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Brazil staycation

You don't have to journey to South America to feel the heat of the equator-some new Havaianas and a taste of Carnaval should do it.

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Cine Fest Petrobras Brasil NY

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Ipanema Girl

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Beco

Become a Brazilian

Whether headed to cheer the national team in a World Cup match or to the beach on a hot summer day, you’ll need some proper duds and a pair of Havaiana flip-flops. Local Brazilians flock to Ipanema Girl (28-19 Steinway St at 28th Ave, Astoria, Queens; 718-545-2277, ipanemagirl.net) for all things Auriverde (this Brazilian flag nickname translates to “gold and green”), including jerseys ($20) and Brazilian-flag T-shirts ($10--$25). The store’s popular Havaiana sandals—which come in a half dozen hues, including gold and green—start at $18, and go as high as $180 for a Swarovski-crystal-encrusted pair. Tristate-area transplants also stop in Ipanema for the familiar Caf Pilo ($4.99) and scents. “Sometimes people come in from the street just to sniff the soaps and dish-washing detergents,” says co-owner Vinny Barone. “They are reminders of their home.” For a larger selection of women’s fashion, head five doors down to Ax Brazil Boutique(28-33 Steinway St between 28th and 30th Aves, Astoria, Queens; 718-545-0499), where you’ll find summer dresses, swimsuits and handcrafted jewelry made from golden grass and coconuts.

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You’re decked out in the right threads, ladies, but there’s still a part of you that needs a Brazilian touch. Treat yourself to a day of pampering at Bela Brazil Spa(93 Reade St between Church St and West Broadway; 212-240-9434, belabrazilspa.com), where the staff hails from So Paulo, Rio de Janeiro and Minas Gerais, among other Brazilian states. Manager and Minas Gerais native Claudia Barroso says it’s all about expertise: “We have brought these services from Brazil, and we pay attention to the details.” Barroso recommends the Brazilian Blow Dry ($33 and up) for a bone-straight ’do; a Brazilian mani-pedi ($42), characterized by its focus on cuticle removal; and, naturally, the Brazilian bikini wax ($50). Grin, and attempt to bear it.

You may not be in the southern hemisphere, but you can still cultivate a Brazilian tan at NYC’s answer to Copacabana. Coney Island’s beach boasts a touch of South America: Before you stake out a spot on the areia (sand), eye the vibrant, fantastical mural painted in 2005 by So Paulo art duo Os Gmeos(2912 Stillwell Ave at Surf Ave), just opposite the Stillwell Avenue subway station.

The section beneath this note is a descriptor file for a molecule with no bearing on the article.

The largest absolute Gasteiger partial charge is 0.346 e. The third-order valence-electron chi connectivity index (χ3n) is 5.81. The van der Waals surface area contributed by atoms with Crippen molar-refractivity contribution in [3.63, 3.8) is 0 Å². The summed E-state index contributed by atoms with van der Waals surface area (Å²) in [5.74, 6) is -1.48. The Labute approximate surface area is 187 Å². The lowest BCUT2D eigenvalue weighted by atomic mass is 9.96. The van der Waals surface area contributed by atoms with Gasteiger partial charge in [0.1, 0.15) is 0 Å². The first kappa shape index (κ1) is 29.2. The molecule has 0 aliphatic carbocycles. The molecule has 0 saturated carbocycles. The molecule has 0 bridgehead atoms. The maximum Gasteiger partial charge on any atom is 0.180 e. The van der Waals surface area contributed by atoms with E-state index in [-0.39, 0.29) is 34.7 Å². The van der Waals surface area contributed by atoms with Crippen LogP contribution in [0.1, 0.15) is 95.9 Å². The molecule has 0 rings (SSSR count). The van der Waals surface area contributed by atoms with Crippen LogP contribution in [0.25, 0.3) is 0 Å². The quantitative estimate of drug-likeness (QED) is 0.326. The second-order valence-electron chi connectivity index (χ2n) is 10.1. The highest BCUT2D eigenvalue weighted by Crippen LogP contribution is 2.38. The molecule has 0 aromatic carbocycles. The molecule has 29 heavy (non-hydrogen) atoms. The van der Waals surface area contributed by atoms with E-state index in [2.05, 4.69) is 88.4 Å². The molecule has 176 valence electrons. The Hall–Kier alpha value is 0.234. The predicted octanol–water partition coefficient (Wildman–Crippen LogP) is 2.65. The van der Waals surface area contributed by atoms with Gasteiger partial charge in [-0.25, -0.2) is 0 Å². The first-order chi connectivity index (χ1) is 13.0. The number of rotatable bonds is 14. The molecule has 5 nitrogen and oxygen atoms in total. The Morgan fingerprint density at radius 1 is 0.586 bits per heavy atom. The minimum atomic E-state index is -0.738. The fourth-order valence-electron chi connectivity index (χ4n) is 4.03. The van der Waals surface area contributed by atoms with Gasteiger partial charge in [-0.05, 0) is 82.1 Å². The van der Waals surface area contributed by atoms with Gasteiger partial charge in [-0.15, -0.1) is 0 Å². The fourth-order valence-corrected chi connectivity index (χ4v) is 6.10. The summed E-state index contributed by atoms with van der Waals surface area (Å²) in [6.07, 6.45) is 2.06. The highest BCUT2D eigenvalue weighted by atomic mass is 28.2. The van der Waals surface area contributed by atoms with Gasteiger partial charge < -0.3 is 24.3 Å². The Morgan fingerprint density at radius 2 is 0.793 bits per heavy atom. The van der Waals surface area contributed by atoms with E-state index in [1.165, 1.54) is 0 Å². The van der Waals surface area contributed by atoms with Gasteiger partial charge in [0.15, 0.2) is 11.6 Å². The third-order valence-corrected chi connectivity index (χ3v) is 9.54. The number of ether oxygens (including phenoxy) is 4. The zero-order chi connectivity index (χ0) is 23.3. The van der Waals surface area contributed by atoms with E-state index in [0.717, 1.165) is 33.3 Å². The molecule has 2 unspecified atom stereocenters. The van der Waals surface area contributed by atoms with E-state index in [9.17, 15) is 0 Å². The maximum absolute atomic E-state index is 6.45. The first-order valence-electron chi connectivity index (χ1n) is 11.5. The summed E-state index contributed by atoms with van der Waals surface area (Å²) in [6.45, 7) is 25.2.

Inside info


The Motorcycle Diaries director Walter Salles, a Rio de Janeiro native, is said to be helming the film adaptation of the novel On the Road, penned by onetime New Yorker Jack Kerouac.

 

Discover Brazilian culture

Formerly of So Paulo, Williamsburg resident Gil Inoue likes the “inspired vibe” at Beco(45 Richardson St at Lorimer St, Williamsburg, Brooklyn; 718-599-1645, becobar.com). For brunch, he orders bife a cavalo ($11), a filet mignon and two eggs with rice and beans. He also recommends coupling the dish with a cold glass of caju mimosa ($6), consisting of champagne and cashew-fruit juice.

Experience a Brazilian-style buffet—it adopts a pay-per-weight system similar to Manhattan delis—at Copacabana Pizza & Grill(31-13 36th Ave at 32nd St, Long Island City, Queens; 718-545-3685), a cafeteria that dishes delicious and inexpensive ethnic cuisine. Grab a tray and a plate and help yourself to as much of the freshly made salads, rice, beans, pastas, breaded chicken and fish as you can stomach ($4.99/lb). Observe how the locals order their tender grilled beef—known as churrasco—and ask for the same. Don’t forget to pair your grub with a Guaran Antartica—this soda tastes like ginger ale, only sweeter.

Another favorite expat eatery is Casa(72 Bedford St between Commerce and Morton Sts; 212-366-9410, casarestaurant.com), beloved for both its ambience and tasty stews like feijoada ($23.95), a beans, beef and pork concoction considered to be Brazil’s national dish, and moqueca ($20.95), a seafood dish that hails from Bahia. “They say it’s Grandma’s home cooking,” boasts owner and So Paulo native Jupiera Lee. “The taste of our food brings them home.”

 

Party with Brazilians

Williamsburg’s Miss Favela(57 South 5th St at Wythe Ave, Williamsburg, Brooklyn; 718-230-4040, missfavela.com) is an excellent place to shake it, especially on Saturday nights, when samba band Gato Morto plays. Manager Tino Vargas estimates that about 70 percent of the joint’s clientele is Brazilian, and they imbibe plenty of drinks—like caipirinha ($8), the quintessential cocktail containing sugar, lime and cachaa.

Brazil is known the world over for its epic Carnaval, the nearly weeklong hedonistic pre-Lenten celebration featuring costumed samba dancers and copious amounts of alcohol, held each year in Rio de Janeiro, Olinda, Recife and Salvador da Bahia. The Brasil Party, held every Wednesday at Nublu(62 Ave C between 4th and 5th Sts; 646-546-5206, nublu.net), can get just as packed and sweaty. Forro in the Dark plays rhythmic, percussive forr dance music live, and resident DJ Greg Caz spins classic Brazilian beats. Caz describes the hip-shaking, never-tiring crowd as “a good cross-section of twenty- and thirtysomething Brazilians and the non-Brazilians who love them.”

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